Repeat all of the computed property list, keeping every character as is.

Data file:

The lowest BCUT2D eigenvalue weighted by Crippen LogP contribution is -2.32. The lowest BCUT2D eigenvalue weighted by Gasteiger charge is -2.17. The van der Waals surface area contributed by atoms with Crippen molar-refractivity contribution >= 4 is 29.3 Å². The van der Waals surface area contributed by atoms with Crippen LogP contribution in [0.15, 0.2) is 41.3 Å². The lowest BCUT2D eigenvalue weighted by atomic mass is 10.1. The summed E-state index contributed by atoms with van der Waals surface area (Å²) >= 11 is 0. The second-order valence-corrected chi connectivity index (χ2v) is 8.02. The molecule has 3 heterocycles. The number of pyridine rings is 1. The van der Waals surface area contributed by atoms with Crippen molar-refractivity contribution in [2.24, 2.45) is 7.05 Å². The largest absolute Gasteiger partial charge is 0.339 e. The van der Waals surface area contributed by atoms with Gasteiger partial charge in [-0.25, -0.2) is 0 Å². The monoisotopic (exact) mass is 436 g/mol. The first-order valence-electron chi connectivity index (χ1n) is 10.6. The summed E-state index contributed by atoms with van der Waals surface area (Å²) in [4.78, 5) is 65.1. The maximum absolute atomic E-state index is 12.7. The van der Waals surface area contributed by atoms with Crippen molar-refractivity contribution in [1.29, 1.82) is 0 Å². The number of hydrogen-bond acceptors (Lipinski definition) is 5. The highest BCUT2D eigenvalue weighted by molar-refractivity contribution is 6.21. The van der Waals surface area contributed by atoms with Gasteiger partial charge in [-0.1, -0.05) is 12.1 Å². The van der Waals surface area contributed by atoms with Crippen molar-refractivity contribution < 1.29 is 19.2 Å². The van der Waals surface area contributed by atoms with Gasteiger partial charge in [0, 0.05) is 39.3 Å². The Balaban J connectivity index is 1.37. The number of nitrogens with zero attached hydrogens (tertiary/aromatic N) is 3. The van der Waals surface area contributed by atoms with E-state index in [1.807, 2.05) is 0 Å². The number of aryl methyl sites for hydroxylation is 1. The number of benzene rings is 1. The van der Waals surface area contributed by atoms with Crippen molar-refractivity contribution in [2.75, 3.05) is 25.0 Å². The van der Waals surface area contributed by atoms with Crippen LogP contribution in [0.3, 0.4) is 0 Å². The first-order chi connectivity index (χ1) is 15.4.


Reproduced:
The lowest BCUT2D eigenvalue weighted by Crippen LogP contribution is -2.32. The lowest BCUT2D eigenvalue weighted by Gasteiger charge is -2.17. The van der Waals surface area contributed by atoms with Crippen molar-refractivity contribution >= 4 is 29.3 Å². The van der Waals surface area contributed by atoms with Crippen LogP contribution in [0.15, 0.2) is 41.3 Å². The lowest BCUT2D eigenvalue weighted by atomic mass is 10.1. The summed E-state index contributed by atoms with van der Waals surface area (Å²) >= 11 is 0. The second-order valence-corrected chi connectivity index (χ2v) is 8.02. The molecule has 3 heterocycles. The number of pyridine rings is 1. The van der Waals surface area contributed by atoms with Crippen molar-refractivity contribution in [2.24, 2.45) is 7.05 Å². The largest absolute Gasteiger partial charge is 0.339 e. The van der Waals surface area contributed by atoms with Gasteiger partial charge in [-0.25, -0.2) is 0 Å². The monoisotopic (exact) mass is 436 g/mol. The first-order valence-electron chi connectivity index (χ1n) is 10.6. The summed E-state index contributed by atoms with van der Waals surface area (Å²) in [4.78, 5) is 65.1. The maximum absolute atomic E-state index is 12.7. The van der Waals surface area contributed by atoms with Crippen molar-refractivity contribution in [1.29, 1.82) is 0 Å². The number of hydrogen-bond acceptors (Lipinski definition) is 5. The highest BCUT2D eigenvalue weighted by molar-refractivity contribution is 6.21. The van der Waals surface area contributed by atoms with Gasteiger partial charge in [-0.1, -0.05) is 12.1 Å². The van der Waals surface area contributed by atoms with Crippen molar-refractivity contribution < 1.29 is 19.2 Å². The van der Waals surface area contributed by atoms with Gasteiger partial charge in [0, 0.05) is 39.3 Å². The Balaban J connectivity index is 1.37. The number of nitrogens with zero attached hydrogens (tertiary/aromatic N) is 3. The van der Waals surface area contributed by atoms with E-state index in [1.807, 2.05) is 0 Å². The number of aryl methyl sites for hydroxylation is 1. The number of benzene rings is 1. The van der Waals surface area contributed by atoms with Crippen molar-refractivity contribution in [2.75, 3.05) is 25.0 Å². The van der Waals surface area contributed by atoms with Crippen LogP contribution in [0.3, 0.4) is 0 Å². The first-order chi connectivity index (χ1) is 15.4.